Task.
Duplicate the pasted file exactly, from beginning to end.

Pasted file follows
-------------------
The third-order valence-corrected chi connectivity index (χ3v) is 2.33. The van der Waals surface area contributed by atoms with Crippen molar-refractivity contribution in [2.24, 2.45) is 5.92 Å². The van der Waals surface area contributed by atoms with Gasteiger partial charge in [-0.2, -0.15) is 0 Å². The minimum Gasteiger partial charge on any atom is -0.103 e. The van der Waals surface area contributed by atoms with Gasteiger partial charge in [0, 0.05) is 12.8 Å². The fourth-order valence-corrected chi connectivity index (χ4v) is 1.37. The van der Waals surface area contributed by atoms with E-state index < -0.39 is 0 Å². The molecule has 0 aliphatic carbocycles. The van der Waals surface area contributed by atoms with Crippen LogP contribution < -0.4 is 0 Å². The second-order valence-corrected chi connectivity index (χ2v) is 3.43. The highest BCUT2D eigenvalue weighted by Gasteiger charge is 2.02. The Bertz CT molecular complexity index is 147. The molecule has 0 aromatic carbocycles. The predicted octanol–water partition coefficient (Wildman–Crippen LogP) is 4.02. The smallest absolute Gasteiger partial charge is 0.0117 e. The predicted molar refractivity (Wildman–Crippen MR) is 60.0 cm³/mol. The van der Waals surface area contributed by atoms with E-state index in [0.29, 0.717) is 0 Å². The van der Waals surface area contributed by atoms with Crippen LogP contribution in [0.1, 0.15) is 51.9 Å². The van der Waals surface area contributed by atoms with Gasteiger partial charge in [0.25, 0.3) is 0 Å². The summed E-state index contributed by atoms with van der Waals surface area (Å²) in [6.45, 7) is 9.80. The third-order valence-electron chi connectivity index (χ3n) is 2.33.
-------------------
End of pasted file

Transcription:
The third-order valence-corrected chi connectivity index (χ3v) is 2.33. The van der Waals surface area contributed by atoms with Crippen molar-refractivity contribution in [2.24, 2.45) is 5.92 Å². The van der Waals surface area contributed by atoms with Gasteiger partial charge in [-0.2, -0.15) is 0 Å². The minimum Gasteiger partial charge on any atom is -0.103 e. The van der Waals surface area contributed by atoms with Gasteiger partial charge in [0, 0.05) is 12.8 Å². The fourth-order valence-corrected chi connectivity index (χ4v) is 1.37. The van der Waals surface area contributed by atoms with E-state index < -0.39 is 0 Å². The molecule has 0 aliphatic carbocycles. The van der Waals surface area contributed by atoms with Crippen LogP contribution < -0.4 is 0 Å². The second-order valence-corrected chi connectivity index (χ2v) is 3.43. The highest BCUT2D eigenvalue weighted by Gasteiger charge is 2.02. The Bertz CT molecular complexity index is 147. The molecule has 0 aromatic carbocycles. The predicted octanol–water partition coefficient (Wildman–Crippen LogP) is 4.02. The smallest absolute Gasteiger partial charge is 0.0117 e. The predicted molar refractivity (Wildman–Crippen MR) is 60.0 cm³/mol. The van der Waals surface area contributed by atoms with E-state index in [0.29, 0.717) is 0 Å². The van der Waals surface area contributed by atoms with Crippen LogP contribution in [0.1, 0.15) is 51.9 Å². The van der Waals surface area contributed by atoms with Gasteiger partial charge in [0.25, 0.3) is 0 Å². The summed E-state index contributed by atoms with van der Waals surface area (Å²) in [6.45, 7) is 9.80. The third-order valence-electron chi connectivity index (χ3n) is 2.33.